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The market that changes markets

Posted on: Tuesday 23rd of August 2011

It really is textbook stuff: when the price of something goes down, effective demand for it goes up. The ‘price’ of decision-making is now plummeting, and demand for decision-support services is soaring. There are countless historical precedents. For example:

  • Within a space of ten years Henry Ford slashed the price of a car by more than 90%, he transformed a luxury market into a mass market and in doing so, ushered in the modern age of mass, industrial production.
  • In 1860, it would cost the average labourer ten hours work to buy one lumen of lighting (in the form of a candle). Over the next 150 years, the price fell by over a thousand-fold. Demand for lighting soared, transforming entire lifestyles.

Today, the price of researching and making purchasing decisions is plummeting in a similar way. Think of the physical, time, and money costs of researching a product just a decade ago. You might have to go out and travel to search for, buy and read some special publications – and the information in these publications would have been limited and perhaps biased.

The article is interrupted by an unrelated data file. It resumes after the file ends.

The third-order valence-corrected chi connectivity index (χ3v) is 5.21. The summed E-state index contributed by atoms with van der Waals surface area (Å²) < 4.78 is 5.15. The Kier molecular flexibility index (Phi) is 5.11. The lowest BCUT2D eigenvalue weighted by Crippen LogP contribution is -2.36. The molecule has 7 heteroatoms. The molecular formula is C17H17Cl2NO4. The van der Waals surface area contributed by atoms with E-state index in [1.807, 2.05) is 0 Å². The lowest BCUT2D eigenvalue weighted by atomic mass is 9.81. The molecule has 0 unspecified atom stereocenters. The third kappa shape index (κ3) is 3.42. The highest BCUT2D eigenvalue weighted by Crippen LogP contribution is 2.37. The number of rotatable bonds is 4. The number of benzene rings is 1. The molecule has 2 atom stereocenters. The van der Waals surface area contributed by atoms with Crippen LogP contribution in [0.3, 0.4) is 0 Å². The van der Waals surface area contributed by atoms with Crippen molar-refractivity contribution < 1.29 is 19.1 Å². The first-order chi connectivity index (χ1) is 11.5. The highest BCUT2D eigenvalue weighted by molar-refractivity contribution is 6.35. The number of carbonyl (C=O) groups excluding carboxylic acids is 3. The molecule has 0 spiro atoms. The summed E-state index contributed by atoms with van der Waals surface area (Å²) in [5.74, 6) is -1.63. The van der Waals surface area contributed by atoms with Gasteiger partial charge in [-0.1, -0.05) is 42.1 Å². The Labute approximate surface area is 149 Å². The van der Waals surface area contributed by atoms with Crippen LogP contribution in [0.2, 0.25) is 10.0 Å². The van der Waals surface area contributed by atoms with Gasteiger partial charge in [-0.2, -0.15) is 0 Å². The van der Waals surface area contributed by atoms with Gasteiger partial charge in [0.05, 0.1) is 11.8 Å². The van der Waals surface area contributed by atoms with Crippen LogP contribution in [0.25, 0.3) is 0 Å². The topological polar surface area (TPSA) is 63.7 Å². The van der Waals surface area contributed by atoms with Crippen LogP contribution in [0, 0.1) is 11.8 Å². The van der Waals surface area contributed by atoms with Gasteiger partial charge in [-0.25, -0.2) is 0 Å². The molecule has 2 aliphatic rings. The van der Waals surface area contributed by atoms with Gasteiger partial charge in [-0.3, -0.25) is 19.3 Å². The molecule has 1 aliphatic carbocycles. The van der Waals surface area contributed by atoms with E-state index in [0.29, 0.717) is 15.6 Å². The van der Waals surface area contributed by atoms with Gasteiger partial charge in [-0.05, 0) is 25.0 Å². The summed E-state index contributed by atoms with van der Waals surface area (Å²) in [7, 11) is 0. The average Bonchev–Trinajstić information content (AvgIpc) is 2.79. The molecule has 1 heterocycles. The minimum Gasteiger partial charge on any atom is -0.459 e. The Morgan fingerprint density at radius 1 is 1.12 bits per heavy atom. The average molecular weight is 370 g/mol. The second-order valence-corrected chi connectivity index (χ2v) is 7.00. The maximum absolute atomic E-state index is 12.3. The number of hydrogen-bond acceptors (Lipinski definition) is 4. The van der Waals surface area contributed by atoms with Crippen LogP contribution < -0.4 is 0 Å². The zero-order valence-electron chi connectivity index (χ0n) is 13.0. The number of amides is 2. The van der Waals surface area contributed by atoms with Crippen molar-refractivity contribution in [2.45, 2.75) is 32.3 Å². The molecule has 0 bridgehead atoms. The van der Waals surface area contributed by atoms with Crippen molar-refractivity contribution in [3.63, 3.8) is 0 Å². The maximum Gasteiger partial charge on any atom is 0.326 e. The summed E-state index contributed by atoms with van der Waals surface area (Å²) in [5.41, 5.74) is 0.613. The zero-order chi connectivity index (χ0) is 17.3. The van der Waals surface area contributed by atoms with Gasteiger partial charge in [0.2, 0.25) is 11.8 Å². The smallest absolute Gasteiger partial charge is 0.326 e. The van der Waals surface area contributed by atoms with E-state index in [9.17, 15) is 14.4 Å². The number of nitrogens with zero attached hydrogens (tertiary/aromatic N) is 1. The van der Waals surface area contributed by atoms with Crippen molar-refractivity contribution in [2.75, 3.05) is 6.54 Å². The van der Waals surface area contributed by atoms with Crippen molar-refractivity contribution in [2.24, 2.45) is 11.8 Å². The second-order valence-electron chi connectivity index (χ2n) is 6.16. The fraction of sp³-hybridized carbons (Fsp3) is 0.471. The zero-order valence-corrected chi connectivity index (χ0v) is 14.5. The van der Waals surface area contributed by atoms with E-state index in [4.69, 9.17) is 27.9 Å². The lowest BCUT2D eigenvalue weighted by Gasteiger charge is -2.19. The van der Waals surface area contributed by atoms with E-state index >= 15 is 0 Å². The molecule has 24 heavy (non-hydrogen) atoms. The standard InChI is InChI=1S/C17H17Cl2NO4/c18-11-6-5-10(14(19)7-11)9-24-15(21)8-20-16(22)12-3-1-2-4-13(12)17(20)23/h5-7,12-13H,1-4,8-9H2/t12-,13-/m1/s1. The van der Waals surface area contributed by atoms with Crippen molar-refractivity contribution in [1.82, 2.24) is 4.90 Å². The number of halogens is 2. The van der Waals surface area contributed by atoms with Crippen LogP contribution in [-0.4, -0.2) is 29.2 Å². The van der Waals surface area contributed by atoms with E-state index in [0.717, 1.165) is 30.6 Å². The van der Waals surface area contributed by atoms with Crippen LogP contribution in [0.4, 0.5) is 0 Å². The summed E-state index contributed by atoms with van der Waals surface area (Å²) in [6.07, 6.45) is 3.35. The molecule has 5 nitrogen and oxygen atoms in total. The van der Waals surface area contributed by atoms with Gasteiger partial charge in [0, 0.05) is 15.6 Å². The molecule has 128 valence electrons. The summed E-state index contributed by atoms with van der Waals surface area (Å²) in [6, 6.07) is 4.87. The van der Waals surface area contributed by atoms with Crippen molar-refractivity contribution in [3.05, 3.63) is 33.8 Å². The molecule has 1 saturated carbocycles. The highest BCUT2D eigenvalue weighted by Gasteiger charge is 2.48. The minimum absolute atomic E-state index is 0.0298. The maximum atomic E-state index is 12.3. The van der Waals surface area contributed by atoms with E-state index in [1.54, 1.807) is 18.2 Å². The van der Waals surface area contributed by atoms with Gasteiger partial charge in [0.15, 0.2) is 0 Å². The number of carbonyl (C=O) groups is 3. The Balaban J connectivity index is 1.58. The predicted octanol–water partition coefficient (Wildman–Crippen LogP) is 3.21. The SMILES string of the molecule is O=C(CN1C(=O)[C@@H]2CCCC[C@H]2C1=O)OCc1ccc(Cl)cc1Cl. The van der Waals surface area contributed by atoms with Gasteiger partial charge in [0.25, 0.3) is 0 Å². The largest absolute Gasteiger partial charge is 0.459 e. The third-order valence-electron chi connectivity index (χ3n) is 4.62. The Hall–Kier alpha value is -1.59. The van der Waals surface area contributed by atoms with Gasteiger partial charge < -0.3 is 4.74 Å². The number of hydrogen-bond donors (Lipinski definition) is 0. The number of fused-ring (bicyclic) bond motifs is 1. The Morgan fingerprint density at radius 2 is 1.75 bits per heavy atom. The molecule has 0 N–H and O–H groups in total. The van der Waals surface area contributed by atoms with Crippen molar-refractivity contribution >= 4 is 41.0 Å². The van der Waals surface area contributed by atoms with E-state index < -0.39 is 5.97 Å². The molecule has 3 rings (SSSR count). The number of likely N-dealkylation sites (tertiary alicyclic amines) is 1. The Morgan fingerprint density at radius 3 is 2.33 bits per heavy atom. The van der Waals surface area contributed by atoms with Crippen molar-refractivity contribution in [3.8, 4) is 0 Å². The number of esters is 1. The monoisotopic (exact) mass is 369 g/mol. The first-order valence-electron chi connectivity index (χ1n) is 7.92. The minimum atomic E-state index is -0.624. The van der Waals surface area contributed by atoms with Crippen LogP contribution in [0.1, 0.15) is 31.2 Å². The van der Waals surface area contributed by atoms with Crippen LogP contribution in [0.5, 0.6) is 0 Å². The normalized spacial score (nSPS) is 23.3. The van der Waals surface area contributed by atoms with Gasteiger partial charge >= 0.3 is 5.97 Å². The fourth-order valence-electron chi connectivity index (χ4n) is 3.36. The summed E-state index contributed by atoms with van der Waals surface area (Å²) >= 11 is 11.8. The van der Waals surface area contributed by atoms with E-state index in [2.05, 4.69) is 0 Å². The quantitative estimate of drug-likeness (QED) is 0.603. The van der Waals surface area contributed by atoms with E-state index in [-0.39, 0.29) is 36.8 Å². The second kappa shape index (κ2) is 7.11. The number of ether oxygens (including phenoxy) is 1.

The costs of finding and sifting specific product information were equally high. It also involved physically travelling to a shop and inspecting each item. End to end, the process of researching a specific decision could take you hours, prompting consumers’ search for the short cuts and work arounds I talked about in my last blog.

Today, search, comparison and the peer review are revolutionising those costs.

  • Google searches millions of sources of information in seconds and goes a long way to solving the problem of sifting different bits of information by letting the individual specify what’s relevant and helpful in advance.
  • Comparison services streamline the task of evaluation by assembling and displaying information about key features of different products and services (such as price)  in one easy-to-use format.
  • Peer reviews (especially those driven by organised, disciplined processes such as Reevoo) gather and present huge amounts of second hand experience that, in previous times, would have taken weeks of work to collate.
  • Expert reviews and peer-to-peer information sharing are also helping to reduce learning costs. When making a decision in unfamiliar territory, there are many questions that we don’t know the answer to, and which require further research. For example, for a newcomer, the question ‘do I want legal cover on my car insurance’ only raises further questions: ‘what could/would happen if I had an accident with/without legal cover? What sorts of accident would it be invaluable/not worth it? What are the chances of such accidents happening?’ And so on. Nowadays, specialist services like MoneySavingExpert help people ask the right answers, alert them to hidden pitfalls, steer them away from obvious or common mistakes.

A market that changes markets